Determining who’s at fault in an instance involving personal injury is important because it establishes the party that may ultimately be responsible for paying out damages to the injured party or parties. Sometimes, fault can easily be found based on general facts and evidence reviewed by an attorney or even an insurance company. Other times, a more thorough review might be required. Either way, pinpointing fault is critical to determining how to proceed with a potential personal injury claim.
How fault is proven
In order to establish fault, an informed and legally sound liability decision must be found through a review of relevant evidence. This may include reviewing physical evidence, interviewing those involved with the claim, consulting experts, and evaluating police reports, official statements, and documents and records kept by the involved parties. This not only allows fault to be assigned, but also determines what type of injury claim is actually being made.
There are several types of liability claims that can be made in a personal injury case, but most often, a claim of negligence is the basis for personal injury claims. In order to prove the party at fault was negligent, as defined under Georgia law, there must be a “failure to exercise a certain degree of care in order to minimize risk of injury to another person.” Plaintiffs must prove four specific elements to lead to a ruling of negligence:
- Duty – showing that there is a legal duty to provide care in the first place.
- Breach of Duty – showing such duty was not met based on how an average, responsible person would respond in the situation leading to injury.
- Causation – showing that the negligence of one or more parties led to the plaintiff’s injury.
- Damages – showing proof that the negligence of another caused the plaintiff’s injury and results in a monetary loss of some sort to the injured party.
An example of a claim which can show negligence is when a driver fails to obey a traffic law or to drive in a reasonable and safe manner which results in an accident that causes harm to another driver or pedestrian.
While negligence is the most common type of liability, there are other types that might come into play in your particular case.
- Intentional Conduct – when someone singles out another individual and intentionally causes harm to them. Example: bar brawl.
- Negligence per se – failure to follow a law put into place to protect the public such as not driving the speed limit at the time you get into an accident.
- Strict Liability – suffering an injury while involved in a particularly dangerous activity such as interacting with wild animals or skydiving.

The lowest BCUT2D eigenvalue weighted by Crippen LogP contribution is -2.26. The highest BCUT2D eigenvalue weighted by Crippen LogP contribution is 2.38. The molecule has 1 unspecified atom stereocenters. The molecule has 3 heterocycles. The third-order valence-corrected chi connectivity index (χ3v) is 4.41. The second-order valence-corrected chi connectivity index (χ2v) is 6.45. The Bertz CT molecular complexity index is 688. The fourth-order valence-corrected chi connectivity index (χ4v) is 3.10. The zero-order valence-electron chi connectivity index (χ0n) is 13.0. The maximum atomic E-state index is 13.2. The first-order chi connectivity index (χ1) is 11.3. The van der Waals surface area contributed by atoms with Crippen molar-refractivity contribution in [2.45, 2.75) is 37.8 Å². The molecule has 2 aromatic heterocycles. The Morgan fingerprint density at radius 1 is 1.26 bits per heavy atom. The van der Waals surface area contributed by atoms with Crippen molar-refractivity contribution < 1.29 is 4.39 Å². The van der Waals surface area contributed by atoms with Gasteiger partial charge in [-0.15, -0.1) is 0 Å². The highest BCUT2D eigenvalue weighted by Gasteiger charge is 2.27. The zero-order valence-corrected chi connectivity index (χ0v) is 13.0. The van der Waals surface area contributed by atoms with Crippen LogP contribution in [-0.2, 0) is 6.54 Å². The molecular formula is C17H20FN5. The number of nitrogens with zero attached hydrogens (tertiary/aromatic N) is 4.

The specifics of each case where one is seeking damages for a personal injury will determine which type of fault is appropriate.
Is it ever the injured person’s fault?
It may be natural to think that, if you’re the injured party, fault automatically lies with someone else, but that isn’t always the case. There are certain situations where all or partial fault can be put onto the person who got injured. If this happens, the amount of damages you could be awarded can decrease based on the percentage of fault that’s yours. The two primary instances where the injured individual shares fault are comparison and contributory negligence.
For comparative negligence, it becomes evident that the injured party is partially responsible in some way for the injury. While the injured party still has a case to collect damages from the other party or parties involved, full compensation most likely will not be awarded.
A ruling of contributory negligence usually occurs when the injured party actively disregards warnings and proper safety precautions resulting in the injury. Examples of this type of negligence include situations like diving in water that’s marked as too shallow or crossing the street outside of a crosswalk. Often, in this case, no damages are awarded to the injured party due to the high percentage of fault connected to the injured individual.
What steps to take if you’ve suffered a personal injury
Regardless of who you believe is at fault, should you suffer any type of accident-related injury, contacting a personal injury attorney is the first step to take. With their expert training, a personal injury lawyer will review and assess your case before making a final liability determination.
The professional team at the Patterson Cozzo law firm offer a free, no obligation consultation to help you understand your rights and next steps. Throughout the whole process, you’ll receive the highest level of attention as our lawyers fight for you to receive the best outcome possible, whether that be through a pre-suit settlement of the filing of a lawsuit.
Contact us today to schedule your free consultation.